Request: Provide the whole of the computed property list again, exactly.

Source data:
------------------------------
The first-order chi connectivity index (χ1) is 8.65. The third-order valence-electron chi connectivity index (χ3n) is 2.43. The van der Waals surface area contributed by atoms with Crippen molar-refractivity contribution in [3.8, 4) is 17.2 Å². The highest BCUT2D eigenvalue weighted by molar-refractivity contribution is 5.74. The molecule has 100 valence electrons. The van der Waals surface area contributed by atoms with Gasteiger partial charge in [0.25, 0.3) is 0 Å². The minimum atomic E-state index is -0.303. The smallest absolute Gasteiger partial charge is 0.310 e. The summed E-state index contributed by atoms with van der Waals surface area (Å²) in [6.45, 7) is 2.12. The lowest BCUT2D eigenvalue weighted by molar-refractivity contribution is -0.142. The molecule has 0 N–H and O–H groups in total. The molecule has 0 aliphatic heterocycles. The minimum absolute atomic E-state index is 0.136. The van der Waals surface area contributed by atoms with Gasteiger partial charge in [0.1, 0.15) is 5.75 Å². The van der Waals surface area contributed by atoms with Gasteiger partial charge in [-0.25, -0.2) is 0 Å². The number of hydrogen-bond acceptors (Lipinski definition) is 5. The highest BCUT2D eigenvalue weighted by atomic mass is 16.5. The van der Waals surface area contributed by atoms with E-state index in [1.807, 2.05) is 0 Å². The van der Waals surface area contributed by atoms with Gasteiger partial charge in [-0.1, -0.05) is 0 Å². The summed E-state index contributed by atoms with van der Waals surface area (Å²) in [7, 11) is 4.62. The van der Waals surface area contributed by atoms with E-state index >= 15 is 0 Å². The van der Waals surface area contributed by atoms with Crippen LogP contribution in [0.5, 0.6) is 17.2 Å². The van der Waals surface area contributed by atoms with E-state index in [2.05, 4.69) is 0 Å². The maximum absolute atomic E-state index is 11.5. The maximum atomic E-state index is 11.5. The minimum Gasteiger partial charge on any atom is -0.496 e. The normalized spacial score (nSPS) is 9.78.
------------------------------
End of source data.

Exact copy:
The first-order chi connectivity index (χ1) is 8.65. The third-order valence-electron chi connectivity index (χ3n) is 2.43. The van der Waals surface area contributed by atoms with Crippen molar-refractivity contribution in [3.8, 4) is 17.2 Å². The highest BCUT2D eigenvalue weighted by molar-refractivity contribution is 5.74. The molecule has 100 valence electrons. The van der Waals surface area contributed by atoms with Gasteiger partial charge in [0.25, 0.3) is 0 Å². The minimum atomic E-state index is -0.303. The smallest absolute Gasteiger partial charge is 0.310 e. The summed E-state index contributed by atoms with van der Waals surface area (Å²) in [6.45, 7) is 2.12. The lowest BCUT2D eigenvalue weighted by molar-refractivity contribution is -0.142. The molecule has 0 N–H and O–H groups in total. The molecule has 0 aliphatic heterocycles. The minimum absolute atomic E-state index is 0.136. The van der Waals surface area contributed by atoms with Gasteiger partial charge in [0.1, 0.15) is 5.75 Å². The van der Waals surface area contributed by atoms with Gasteiger partial charge in [-0.25, -0.2) is 0 Å². The number of hydrogen-bond acceptors (Lipinski definition) is 5. The highest BCUT2D eigenvalue weighted by atomic mass is 16.5. The van der Waals surface area contributed by atoms with E-state index in [1.807, 2.05) is 0 Å². The van der Waals surface area contributed by atoms with Gasteiger partial charge in [-0.1, -0.05) is 0 Å². The summed E-state index contributed by atoms with van der Waals surface area (Å²) in [7, 11) is 4.62. The van der Waals surface area contributed by atoms with E-state index >= 15 is 0 Å². The van der Waals surface area contributed by atoms with Crippen LogP contribution in [0.5, 0.6) is 17.2 Å². The van der Waals surface area contributed by atoms with E-state index in [2.05, 4.69) is 0 Å². The maximum absolute atomic E-state index is 11.5. The maximum atomic E-state index is 11.5. The minimum Gasteiger partial charge on any atom is -0.496 e. The normalized spacial score (nSPS) is 9.78.